Williams outlined CEA’s legislative agenda, one of the most ambitious at the State Capitol in the past 40 years, which calls for higher teacher salaries, recognition for teachers’ work and sacrifice during COVID, an evaluation process that respects the profession and a de-emphasis on standardized testing, a return to play-based learning for young students, improved school indoor air quality, uninterrupted prep time, an Educator’s Bill of Rights, fairness and due process, and more.
“After 175 years, the work of our union and the fight for our profession and equity for all students is more important than ever,” he said.
Reports, resolutions, budget, business items
Delegates unanimously voted to adopt an amendment to the bylaws that changes EDEC’s name to Racial and Ethnic Diversity Affairs Commission.
They also adopted a new budget for the 2023-2024 fiscal year, with a $3.25 dues increase, and discussed and debated several new business items including increasing CEA-Retired representation on the CEA Board of Directors, investigating offering local associations their own email, website, and file management and sharing system, and researching best practices for establishing a minimum amount of time given to delegates to review new amendments ahead of the CEA RA.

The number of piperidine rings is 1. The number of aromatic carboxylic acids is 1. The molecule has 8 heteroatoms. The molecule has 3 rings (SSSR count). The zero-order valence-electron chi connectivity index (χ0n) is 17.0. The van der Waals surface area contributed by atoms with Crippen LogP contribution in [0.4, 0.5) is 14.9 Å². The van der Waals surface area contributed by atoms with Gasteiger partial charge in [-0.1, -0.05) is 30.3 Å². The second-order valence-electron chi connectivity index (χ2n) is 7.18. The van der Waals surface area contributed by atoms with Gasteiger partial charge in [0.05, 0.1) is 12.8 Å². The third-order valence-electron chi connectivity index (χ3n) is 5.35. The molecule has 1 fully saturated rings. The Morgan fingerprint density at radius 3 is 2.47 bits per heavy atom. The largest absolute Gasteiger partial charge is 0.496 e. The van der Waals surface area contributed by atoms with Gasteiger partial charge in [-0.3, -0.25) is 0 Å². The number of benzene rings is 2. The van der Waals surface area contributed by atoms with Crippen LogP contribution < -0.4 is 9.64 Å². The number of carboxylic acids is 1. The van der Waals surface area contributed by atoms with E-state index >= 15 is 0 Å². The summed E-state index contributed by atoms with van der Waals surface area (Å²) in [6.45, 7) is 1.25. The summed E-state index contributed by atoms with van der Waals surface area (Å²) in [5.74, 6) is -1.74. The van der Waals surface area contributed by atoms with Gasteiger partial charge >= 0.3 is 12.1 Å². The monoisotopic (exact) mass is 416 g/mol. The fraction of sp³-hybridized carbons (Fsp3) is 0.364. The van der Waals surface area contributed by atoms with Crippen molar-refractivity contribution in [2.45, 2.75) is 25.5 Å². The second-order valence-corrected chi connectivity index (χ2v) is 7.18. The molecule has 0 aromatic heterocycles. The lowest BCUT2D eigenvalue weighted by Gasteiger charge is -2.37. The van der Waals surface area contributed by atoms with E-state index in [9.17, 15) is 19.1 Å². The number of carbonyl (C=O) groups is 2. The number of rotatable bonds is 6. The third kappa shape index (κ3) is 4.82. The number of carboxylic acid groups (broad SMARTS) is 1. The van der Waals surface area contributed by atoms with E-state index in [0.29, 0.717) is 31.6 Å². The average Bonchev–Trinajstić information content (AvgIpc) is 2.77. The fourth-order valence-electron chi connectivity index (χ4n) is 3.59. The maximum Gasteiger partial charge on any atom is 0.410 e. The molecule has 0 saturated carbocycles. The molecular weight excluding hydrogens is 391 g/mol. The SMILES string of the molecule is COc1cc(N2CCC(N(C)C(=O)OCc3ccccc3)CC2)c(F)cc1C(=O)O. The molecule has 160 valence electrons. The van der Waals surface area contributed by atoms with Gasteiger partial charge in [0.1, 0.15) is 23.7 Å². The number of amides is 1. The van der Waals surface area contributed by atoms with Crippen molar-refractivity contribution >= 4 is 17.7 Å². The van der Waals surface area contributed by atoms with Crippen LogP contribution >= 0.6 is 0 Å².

In addition, delegates discussed, debated, and voted to adopt resolutions that would, among other things
- Reduce the financial burden of continuing education and expand loan forgiveness for teachers
- Actively recruit and retain teachers who represent diverse cultural, ethnic, and racial groups
- Encourage greater involvement and representation of diverse ethnic and racial groups not only in the profession but also in the organization
- Protect against discrimination on the basis of race, color, national origin, economic status, religion, political beliefs, gender identity and expression, sexual orientation, marital status, age, disability, size, veteran status, and more
Leaders elected, teachers honored and remembered
Elections were held for two CEA leadership positions. Running unopposed, Tanya Kores and Carrie Cassady were declared NEA director and NEA director alternate, respectively. They take office on September 1, 2023, and their three-year terms end August 31, 2026.
A hallmark of the CEA RA each year is the presentation of awards recognizing significant efforts on behalf of teachers, students, and school communities. In addition to numerous honors for work in the area of human and civil rights, public relations, and support for students and teachers, CEA announced the winner of the 2023 John McCormack Award, which promotes excellence in teaching and service to the profession.
Bridgeport third-grade teacher Mikeya Stovall, this year’s McCormack Award winner, chairs the Bridgeport Education Association’s Legislative Action Committee and serves on its Ethnic and Minority Affairs Committee, along with several others. She has been a delegate to the CEA RA each year since 2019. She has also helped organize special events like BEA’s Hispanic heritage and Black history recognition dinners and BEA’s first union-led, districtwide food drive that benefited hundreds of local families in need.